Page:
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Question about the Boltzmann distribution in combination with NMR

  1. Apr 22, 2006 #1
    I need to answer the following question:

    A simple energy level system has two energy levels. These are the energy levels matching the spin of a proton in a magnetic field. This is important for NMR. In that case the energy difference depends on the used magnetic field, but for a typical NMR machine of 400 MHz (that's the frequency in which the transitions take place for the proton) that energy difference is 0.013 cm-1 (or 2,5823616 * 10-25 J)

    a) Calculate the chance that the system is in the ground state at room temperature (293 K).

    I know the Boltzmann distribution is:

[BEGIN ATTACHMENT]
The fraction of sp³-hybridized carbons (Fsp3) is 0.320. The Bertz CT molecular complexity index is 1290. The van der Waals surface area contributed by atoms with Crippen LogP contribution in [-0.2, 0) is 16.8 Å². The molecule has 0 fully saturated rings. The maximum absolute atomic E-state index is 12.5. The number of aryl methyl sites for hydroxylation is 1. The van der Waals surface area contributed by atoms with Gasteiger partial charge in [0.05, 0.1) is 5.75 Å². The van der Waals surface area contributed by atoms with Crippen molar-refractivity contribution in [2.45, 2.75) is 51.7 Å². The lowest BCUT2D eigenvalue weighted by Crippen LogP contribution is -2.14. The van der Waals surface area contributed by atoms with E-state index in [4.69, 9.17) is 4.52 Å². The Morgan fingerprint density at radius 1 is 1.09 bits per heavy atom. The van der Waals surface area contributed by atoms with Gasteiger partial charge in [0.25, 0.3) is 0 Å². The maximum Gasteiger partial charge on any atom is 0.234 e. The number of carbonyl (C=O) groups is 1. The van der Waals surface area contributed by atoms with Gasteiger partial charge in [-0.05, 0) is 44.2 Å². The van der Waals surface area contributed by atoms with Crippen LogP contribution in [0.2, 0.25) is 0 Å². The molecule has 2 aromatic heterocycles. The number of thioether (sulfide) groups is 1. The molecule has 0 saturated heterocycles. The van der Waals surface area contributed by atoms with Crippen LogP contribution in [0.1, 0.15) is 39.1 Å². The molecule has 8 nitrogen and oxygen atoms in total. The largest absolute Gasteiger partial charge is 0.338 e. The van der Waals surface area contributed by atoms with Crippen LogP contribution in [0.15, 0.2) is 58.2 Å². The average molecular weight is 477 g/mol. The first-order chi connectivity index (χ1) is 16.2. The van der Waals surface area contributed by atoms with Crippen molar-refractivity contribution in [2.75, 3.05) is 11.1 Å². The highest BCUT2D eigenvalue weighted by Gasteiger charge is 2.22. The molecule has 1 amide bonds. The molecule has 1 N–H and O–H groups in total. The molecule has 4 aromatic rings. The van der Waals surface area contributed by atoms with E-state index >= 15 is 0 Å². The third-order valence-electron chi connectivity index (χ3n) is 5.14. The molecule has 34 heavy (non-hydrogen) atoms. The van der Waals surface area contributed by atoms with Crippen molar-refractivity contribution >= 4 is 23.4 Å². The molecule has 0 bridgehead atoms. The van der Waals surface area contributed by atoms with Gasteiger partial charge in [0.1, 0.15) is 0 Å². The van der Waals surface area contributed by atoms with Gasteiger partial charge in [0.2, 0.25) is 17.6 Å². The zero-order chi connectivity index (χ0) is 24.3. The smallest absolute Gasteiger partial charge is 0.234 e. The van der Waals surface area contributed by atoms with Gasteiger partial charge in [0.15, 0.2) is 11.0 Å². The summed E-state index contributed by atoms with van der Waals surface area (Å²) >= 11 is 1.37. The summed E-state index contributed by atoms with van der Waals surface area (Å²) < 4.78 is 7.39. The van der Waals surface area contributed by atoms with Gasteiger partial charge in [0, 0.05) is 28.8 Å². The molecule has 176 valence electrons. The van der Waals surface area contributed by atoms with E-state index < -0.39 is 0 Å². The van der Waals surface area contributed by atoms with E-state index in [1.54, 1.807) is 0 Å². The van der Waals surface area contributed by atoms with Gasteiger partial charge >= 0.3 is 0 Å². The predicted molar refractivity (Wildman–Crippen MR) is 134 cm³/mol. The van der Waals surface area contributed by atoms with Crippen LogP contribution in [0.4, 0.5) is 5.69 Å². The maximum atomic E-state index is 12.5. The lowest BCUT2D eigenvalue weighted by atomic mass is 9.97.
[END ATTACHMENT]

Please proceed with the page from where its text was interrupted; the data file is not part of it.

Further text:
P(Ei) = (e-EiB) / ([tex]\Sigma[/tex]n e-EnB)

    with [tex]B= \frac{1}{k_B T}[/tex] (at room temperature I've calculated that B= 2,470736379 * 10 20)

    The only question is: how do I calculate the chance for the proton to be in the ground state if I don't know the energy of the ground state (only the energy difference between the two states) ????

    b) While doing an NMR experiment all the spins are reversed. Why do people sometimes describe the result of this action with a negative temperature?

    Well as for this question I know it has something to do with the Boltzmann distribution and the fact that the chances can't be bigger than 1, but could somebody please help me to figure out the EXACT reason?

    I'll appreciate that a hell of a lot!!!
     
  2. jcsd
  3. Apr 22, 2006 #2
    UPDATE: I've managed to figure out the first question!!!
    I'd appreciate a bit of help with the second one very much!.
     
  4. Apr 22, 2006 #3

    siddharth

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